Fresh off of watching some hard to watch preseason action in week 4, it's time to make some really tough decisions for the final cuts. From my last 53 there aren't too many changes, though.
I reiterate my disclaimer: The Cowboys will look hard at the waiver wire following Saturday’s final cut and there may be some guys who make it simply for their Special Teams value, regardless of offensive or defensive potential. With both Orlando Scandrick and Jakar Hamilton now serving 4 game suspensions to start the season, this does give the Cowboys a little flexibility to table a few difficult decision for a month from now.
Quarterback: Tony Romo, Brandon Weeden, Dustin Vaughan
Vaughan is the first guy I suspect the Cowboys will use one of the above-mentioned extra spots on. As stated previously, the Cowboys are just one bad hit away from diving in the scrap-heap for someone to back up Weeden; it makes sense that the Cowboys keep an insurance policy.
Jamar Newsome has earned consideration here, but Byrd – in my view – has won the 6th spot, should the Cowboys decide to keep 6.
Tight End: Jason Witten, Gavin Escobar, James Hanna
Nothing new at TE…yet. This is another position the Cowboys will watch on the waiver wire for a good blocker.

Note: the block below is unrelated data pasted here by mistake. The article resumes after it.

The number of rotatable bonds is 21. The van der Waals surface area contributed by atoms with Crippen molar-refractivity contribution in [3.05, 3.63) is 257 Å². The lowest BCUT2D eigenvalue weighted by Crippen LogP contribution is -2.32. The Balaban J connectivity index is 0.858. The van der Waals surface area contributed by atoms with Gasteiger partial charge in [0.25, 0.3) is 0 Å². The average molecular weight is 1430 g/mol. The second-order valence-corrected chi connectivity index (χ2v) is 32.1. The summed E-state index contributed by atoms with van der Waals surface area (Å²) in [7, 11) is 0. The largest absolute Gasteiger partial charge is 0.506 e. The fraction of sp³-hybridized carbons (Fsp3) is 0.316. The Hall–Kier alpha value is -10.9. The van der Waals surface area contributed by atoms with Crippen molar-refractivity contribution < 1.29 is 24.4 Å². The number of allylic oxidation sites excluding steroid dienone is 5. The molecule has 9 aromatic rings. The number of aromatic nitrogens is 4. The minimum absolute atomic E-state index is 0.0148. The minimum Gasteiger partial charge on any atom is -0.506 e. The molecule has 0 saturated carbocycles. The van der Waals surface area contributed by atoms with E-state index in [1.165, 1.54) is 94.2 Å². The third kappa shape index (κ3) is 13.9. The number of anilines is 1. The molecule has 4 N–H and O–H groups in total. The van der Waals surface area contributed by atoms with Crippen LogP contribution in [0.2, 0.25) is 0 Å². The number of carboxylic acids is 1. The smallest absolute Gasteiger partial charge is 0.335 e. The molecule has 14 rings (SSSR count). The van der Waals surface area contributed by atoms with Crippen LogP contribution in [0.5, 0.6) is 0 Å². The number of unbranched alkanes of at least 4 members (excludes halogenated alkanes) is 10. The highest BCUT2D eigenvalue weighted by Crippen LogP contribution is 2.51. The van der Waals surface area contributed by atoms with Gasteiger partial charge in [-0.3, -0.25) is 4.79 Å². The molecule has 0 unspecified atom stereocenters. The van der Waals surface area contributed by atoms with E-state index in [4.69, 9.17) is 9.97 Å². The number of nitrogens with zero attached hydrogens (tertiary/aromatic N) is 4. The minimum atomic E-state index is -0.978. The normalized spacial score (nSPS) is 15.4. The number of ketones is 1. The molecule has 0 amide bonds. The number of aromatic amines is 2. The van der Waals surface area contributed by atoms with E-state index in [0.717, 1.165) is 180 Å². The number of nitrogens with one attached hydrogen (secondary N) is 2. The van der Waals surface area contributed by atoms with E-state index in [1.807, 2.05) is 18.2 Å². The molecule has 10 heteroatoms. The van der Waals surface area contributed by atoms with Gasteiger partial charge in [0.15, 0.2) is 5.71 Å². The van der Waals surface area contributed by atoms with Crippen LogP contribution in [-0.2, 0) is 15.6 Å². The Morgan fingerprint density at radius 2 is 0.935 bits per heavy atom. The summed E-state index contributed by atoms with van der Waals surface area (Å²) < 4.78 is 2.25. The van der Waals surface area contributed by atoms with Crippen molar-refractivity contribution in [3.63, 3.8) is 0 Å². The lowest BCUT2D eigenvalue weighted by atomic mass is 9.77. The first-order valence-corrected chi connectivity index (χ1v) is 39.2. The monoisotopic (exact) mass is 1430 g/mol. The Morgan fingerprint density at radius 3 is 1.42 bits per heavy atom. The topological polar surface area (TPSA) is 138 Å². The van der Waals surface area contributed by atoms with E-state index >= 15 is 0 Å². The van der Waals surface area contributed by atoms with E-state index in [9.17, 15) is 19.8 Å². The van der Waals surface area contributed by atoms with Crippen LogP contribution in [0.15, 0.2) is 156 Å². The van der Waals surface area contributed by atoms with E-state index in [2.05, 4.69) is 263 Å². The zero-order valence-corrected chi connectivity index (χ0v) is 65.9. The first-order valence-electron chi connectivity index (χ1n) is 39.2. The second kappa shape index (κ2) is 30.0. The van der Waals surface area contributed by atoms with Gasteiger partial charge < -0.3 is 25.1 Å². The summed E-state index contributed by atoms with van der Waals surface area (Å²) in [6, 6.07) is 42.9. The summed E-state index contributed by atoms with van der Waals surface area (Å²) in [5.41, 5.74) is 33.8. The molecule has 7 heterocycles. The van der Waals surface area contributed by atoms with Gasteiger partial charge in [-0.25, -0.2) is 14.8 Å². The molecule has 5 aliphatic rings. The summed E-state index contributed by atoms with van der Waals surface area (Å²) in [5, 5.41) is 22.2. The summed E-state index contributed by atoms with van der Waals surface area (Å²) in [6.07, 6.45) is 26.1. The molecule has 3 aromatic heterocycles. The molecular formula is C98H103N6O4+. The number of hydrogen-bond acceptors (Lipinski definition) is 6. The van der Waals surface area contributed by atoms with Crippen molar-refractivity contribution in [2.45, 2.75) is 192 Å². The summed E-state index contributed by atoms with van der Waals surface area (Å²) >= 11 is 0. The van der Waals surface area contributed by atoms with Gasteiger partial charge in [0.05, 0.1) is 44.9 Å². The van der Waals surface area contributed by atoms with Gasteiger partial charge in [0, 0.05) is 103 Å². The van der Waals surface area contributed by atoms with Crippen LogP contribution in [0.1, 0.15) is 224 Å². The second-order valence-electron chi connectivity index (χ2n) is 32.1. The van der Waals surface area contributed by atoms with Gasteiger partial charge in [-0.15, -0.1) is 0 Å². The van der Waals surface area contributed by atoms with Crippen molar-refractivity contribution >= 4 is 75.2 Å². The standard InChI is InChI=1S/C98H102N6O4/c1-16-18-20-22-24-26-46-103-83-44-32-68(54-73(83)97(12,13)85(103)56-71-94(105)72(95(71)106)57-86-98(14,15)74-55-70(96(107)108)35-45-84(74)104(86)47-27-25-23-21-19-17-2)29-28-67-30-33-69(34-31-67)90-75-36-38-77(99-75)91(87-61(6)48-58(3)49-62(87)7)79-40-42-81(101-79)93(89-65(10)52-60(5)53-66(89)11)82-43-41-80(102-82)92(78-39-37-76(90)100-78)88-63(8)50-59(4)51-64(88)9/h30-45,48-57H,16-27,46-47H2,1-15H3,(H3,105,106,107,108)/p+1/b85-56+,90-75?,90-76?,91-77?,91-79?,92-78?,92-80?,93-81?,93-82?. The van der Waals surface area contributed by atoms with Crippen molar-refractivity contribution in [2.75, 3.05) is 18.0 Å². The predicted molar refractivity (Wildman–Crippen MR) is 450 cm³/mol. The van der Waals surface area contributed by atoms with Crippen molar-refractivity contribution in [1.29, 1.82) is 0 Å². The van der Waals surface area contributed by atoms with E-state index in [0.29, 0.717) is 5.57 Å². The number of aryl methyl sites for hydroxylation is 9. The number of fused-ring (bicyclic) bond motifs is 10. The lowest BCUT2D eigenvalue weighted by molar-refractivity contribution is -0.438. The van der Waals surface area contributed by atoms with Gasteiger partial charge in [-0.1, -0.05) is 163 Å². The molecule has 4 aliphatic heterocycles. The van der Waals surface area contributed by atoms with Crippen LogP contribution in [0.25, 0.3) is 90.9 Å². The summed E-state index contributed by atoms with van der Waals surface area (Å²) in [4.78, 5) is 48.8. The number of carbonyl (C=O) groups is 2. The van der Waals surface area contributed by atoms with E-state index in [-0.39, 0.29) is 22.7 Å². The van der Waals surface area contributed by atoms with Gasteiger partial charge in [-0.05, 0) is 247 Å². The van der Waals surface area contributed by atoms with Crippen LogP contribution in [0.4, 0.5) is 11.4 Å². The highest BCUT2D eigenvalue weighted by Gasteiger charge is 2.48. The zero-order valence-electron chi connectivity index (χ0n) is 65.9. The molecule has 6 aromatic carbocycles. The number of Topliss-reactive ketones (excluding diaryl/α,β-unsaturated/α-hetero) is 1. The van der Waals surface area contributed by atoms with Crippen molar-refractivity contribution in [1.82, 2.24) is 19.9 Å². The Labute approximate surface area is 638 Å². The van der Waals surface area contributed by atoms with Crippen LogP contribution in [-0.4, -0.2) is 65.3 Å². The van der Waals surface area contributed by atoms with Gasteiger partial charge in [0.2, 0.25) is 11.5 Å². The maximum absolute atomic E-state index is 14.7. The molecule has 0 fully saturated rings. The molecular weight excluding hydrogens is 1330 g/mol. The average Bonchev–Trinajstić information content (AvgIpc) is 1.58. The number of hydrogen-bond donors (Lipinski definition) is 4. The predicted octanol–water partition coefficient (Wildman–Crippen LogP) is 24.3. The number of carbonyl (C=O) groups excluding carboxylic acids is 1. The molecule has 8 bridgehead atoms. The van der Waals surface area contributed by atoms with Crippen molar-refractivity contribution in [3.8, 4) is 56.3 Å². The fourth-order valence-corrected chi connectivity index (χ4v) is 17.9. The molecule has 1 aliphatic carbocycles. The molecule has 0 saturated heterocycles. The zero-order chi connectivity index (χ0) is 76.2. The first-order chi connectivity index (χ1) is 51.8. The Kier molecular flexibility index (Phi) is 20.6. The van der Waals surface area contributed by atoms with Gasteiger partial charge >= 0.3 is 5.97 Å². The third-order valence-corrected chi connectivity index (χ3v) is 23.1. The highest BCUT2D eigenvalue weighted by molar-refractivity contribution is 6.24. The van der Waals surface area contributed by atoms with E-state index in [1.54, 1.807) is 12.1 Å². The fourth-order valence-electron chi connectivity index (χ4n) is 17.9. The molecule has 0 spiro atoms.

Running Back: DeMarco Murray, Lance Dunbar, Ryan Williams, Joseph Randle
Ryan is the DeMarco Murray backup and potential starter for 2015, should the Cowboys be unable to retain Murray’s services following this season. Lance Dunbar will remain the change-of-pace back. Randle is an excellent Special Teams contributor.
Full Back: none / waiver wire
The Cowboys would really like to have a Full Back, however, given the difficult decisions elsewhere on the team, this is not a luxury the final 53 can afford.
Guard: Zack Martin, Mackenzy Bernadeau, Ronald Leary, Uche Nwaneri
Center: Travis Frederick
I have been saying for weeks that if the Cowboys keep more than 8 offensive lineman, Wetzel and Weems are battling for that last position. Neither did themselves any favors in the 4th preseason game. I’m standing pat from my last 53.
Defensive End: DeMarcus Lawrence, George Selvie, Anthony Spencer, Jeremy Mincey, Tyrone Crawford, Kenneth Boatright, Caesar Rayford
Once again, the Cowboys may very well add a player before they face the 49ers. For now, Rayford makes the team based on the injury situation; otherwise, he would be on the outside looking in. That being said, it is very possible for him to be a late cut next week if the Cowboys find someone else following the NFL-wide final cuts.
Defensive Tackle: Henry Melton, Terrell McClain, Davon Coleman, Zach Minter
For several weeks now I have suspected that the Cowboys would keep Hayden based on his experience. Given how poorly this unit has performed, at this point, I wouldn't be surprised if the Cowboys decided to roll the dice on youth across the board, defensively.
Based on what we have seen, the Cowboys defense is going to struggle regardless of who makes the final 53; therefore, on my final edition of the Cowboys season-opening roster, potential beats experience. Dartwan Bush is one to watch, however, I believe he is a guy the Cowboys will have a better chance of sliding to the practice squad without incident.